Statement 3 of the argument is supported by its own argument, given in 3a, 3b, and 3c. Statement 3a declares that there must be a first cause before any intermediate or ultimate cause (because that is the order that causes follow, according to Aquinas). Statements 3b and 3c merely reinforce the point that there has to be a first cause in any chain of causation, and that's the basis for concluding that there cannot be an infinite chain, which doesn't have a first cause. This is the way I read Aquinas: he's saying that there cannot be an infinite chain of causation, because there has to be a first cause. And the insistence that there must be a first cause is nothing more than a bald assertion.
And this is problematic, because that assertion is the same as the conclusion of the argument, given in statement 4. Try as hard as I might to see it differently, I cannot help but think that statement 3a begs the question, because the conclusion reached in statement 4 is assumed right there in statement 3a. Begging the Question is a logical fallacy described as:
Any form of argument where the conclusion is assumed in one of the premises. ... Begging the question is a form of circular reasoning. - Logically FallaciousAnd there is an additional problem with this conclusion, because this thing that is regarded as first cause, whether it's God or something else, is assumed to be uncaused. But that is not consistent with the implicit rule established in statement 1 - namely that things have causes. But the first cause doesn't follow that rule. It is the one and only exception. And this might be seen as special pleading, another logical fallacy.
Applying standards, principles, and/or rules to other people or circumstances, while making oneself or certain circumstances exempt from the same critical criteria, without providing adequate justification. Special pleading is often a result of strong emotional beliefs that interfere with reason. - Logically FallaciousNow, I'll admit that there may be good reason for assuming that something exists without a cause, despite Aquinas' claim that this argument is based on observation (and I don't think he was saying that we observe such things). So I'm willing to let Aquinas off the hook for this one. But if this objection is valid (and I don't think it's so unreasonable, because the argument as presented fails to establish the necessity of a first cause, other than simply asserting that there must be a first cause), then there is justification for asking that oh-so-ignorant question: Who made God?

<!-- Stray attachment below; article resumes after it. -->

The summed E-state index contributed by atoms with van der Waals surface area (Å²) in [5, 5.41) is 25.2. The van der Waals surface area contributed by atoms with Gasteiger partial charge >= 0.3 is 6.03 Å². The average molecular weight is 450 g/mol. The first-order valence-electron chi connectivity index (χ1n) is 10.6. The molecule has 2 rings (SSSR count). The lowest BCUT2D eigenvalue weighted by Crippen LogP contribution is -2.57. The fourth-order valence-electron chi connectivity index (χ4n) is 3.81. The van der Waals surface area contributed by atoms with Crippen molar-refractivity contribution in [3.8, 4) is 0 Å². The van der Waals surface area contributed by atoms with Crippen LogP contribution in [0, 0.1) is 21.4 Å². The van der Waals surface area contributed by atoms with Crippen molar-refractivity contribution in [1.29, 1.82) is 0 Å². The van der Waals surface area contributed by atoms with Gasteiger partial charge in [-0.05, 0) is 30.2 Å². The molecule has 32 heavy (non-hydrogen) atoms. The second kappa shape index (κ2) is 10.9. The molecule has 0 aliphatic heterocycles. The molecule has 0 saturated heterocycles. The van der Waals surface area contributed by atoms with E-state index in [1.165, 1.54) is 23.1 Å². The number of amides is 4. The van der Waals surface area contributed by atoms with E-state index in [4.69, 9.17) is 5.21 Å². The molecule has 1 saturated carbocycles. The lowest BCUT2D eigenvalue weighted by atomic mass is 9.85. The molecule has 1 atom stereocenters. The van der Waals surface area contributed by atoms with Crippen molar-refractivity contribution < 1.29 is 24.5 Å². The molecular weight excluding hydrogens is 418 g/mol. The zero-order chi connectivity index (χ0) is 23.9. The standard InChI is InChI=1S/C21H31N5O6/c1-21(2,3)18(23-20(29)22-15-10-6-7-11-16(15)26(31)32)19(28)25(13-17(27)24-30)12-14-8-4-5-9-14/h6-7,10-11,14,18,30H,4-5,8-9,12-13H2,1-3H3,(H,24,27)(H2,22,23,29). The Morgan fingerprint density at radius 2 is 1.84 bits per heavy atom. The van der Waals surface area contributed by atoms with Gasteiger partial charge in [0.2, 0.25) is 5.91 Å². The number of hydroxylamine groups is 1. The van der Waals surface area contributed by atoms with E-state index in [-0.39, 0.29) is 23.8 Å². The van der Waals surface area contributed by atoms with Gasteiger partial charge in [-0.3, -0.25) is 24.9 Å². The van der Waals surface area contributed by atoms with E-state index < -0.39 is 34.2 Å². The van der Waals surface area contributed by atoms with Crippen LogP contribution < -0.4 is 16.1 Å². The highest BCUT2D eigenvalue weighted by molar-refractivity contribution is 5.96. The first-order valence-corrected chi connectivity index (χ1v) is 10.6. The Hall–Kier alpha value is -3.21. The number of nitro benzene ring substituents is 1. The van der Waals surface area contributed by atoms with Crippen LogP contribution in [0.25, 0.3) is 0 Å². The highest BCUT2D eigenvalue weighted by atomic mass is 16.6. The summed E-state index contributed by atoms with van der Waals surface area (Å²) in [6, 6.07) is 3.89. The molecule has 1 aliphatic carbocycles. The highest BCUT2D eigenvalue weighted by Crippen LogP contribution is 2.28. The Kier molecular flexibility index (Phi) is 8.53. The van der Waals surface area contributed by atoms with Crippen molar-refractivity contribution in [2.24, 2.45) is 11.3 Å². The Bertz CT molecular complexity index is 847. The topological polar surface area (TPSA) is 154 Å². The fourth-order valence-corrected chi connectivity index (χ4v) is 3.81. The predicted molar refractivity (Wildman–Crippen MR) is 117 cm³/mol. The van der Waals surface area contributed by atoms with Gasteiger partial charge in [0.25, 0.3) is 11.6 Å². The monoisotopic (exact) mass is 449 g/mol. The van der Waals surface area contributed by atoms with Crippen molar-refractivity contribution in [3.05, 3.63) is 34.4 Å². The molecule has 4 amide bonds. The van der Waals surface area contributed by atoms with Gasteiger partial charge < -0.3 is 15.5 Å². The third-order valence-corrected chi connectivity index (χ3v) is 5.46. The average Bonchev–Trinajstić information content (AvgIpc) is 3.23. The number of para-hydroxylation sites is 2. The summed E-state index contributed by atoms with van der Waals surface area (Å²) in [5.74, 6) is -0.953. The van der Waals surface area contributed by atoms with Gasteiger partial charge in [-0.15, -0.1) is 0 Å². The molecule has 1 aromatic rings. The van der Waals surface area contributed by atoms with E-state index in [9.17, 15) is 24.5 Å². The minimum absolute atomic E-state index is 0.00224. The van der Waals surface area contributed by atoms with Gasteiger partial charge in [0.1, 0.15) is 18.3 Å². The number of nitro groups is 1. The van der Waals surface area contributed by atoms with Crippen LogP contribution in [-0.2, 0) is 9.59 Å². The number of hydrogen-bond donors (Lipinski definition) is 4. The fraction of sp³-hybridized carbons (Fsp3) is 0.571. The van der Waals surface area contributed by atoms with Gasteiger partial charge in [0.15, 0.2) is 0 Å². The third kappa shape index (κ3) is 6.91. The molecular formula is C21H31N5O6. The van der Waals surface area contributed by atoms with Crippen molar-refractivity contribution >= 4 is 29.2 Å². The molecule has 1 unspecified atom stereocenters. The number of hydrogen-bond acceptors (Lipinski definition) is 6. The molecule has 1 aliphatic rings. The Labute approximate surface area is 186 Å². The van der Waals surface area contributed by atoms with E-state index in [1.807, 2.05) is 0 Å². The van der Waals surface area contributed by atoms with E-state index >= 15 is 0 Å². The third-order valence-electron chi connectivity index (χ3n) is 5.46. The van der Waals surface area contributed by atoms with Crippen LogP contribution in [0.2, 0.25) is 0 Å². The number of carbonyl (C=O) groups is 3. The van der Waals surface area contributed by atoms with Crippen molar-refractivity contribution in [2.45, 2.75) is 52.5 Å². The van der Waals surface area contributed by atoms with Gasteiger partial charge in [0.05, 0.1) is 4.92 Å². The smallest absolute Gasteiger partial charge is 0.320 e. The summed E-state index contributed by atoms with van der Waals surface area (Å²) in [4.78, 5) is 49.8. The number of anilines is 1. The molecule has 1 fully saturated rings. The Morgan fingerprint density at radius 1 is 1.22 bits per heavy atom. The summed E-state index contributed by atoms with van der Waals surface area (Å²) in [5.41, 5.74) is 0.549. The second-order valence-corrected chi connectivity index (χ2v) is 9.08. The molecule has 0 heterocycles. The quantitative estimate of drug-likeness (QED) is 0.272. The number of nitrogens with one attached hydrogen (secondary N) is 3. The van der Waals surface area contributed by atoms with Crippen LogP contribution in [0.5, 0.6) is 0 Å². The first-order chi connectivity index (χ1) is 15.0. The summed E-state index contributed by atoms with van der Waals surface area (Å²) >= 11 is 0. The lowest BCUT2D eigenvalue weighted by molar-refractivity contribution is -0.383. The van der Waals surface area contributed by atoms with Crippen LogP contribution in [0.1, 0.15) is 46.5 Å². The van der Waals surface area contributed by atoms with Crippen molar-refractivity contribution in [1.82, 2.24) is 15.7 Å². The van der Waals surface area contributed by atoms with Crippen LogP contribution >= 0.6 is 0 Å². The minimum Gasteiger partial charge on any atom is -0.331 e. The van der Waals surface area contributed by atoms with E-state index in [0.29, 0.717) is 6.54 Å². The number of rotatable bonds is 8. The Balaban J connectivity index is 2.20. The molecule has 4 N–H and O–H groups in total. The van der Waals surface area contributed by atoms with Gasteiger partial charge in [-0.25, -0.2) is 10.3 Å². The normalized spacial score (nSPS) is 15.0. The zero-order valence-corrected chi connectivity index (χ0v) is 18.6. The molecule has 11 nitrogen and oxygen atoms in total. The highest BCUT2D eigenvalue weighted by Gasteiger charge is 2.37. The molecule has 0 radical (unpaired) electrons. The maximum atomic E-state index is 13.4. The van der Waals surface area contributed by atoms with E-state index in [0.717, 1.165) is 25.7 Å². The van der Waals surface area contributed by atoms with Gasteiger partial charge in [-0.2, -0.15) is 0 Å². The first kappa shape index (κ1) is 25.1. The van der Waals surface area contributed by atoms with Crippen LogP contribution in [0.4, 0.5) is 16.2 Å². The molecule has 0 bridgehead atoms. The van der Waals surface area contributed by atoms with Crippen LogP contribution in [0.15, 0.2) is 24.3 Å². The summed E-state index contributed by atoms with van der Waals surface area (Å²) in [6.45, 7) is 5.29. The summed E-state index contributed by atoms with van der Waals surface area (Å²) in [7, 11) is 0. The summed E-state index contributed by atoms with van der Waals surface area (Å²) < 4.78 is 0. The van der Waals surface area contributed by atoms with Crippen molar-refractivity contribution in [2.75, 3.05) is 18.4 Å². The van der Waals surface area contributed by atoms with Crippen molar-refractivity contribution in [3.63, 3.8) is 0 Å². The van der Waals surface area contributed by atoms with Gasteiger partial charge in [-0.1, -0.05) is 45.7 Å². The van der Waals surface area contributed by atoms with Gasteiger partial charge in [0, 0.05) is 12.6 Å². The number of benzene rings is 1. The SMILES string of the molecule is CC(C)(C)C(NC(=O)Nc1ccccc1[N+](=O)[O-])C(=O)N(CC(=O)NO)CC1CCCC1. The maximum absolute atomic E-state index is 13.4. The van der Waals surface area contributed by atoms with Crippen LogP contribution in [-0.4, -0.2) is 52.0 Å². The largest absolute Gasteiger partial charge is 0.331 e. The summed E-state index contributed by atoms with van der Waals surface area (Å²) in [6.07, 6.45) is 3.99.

Nevertheless, that brings us to another issue. Why does the first cause have to be God? And why does it have to be just one thing? There is certainly no logical reason given in this argument that would preclude the possibility of one or more first causes that are not God. This thing, whatever it might be, would be known as a brute fact. But for some reason, Aquinas did not see fit to include this logical possibility in his second way. And that's what we call a False Dilemma (or excluded middle).
When only two choices are presented yet more exist, or a spectrum of possible choices exists between two extremes. False dilemmas are usually characterized by “either this or that” language, but can also be characterized by omissions of choices. - Logically FallaciousSo this is the way I understand Aquinas' cosmological argument. I don't claim to be speaking for all atheists. I know there are many people who think that Aquinas' logic is bullet-proof, but I have yet to see any explanation (beyond "Thats just ignorant") that satisfies my objections. I would welcome any cogent explanations that clarify my possible misunderstandings about this argument.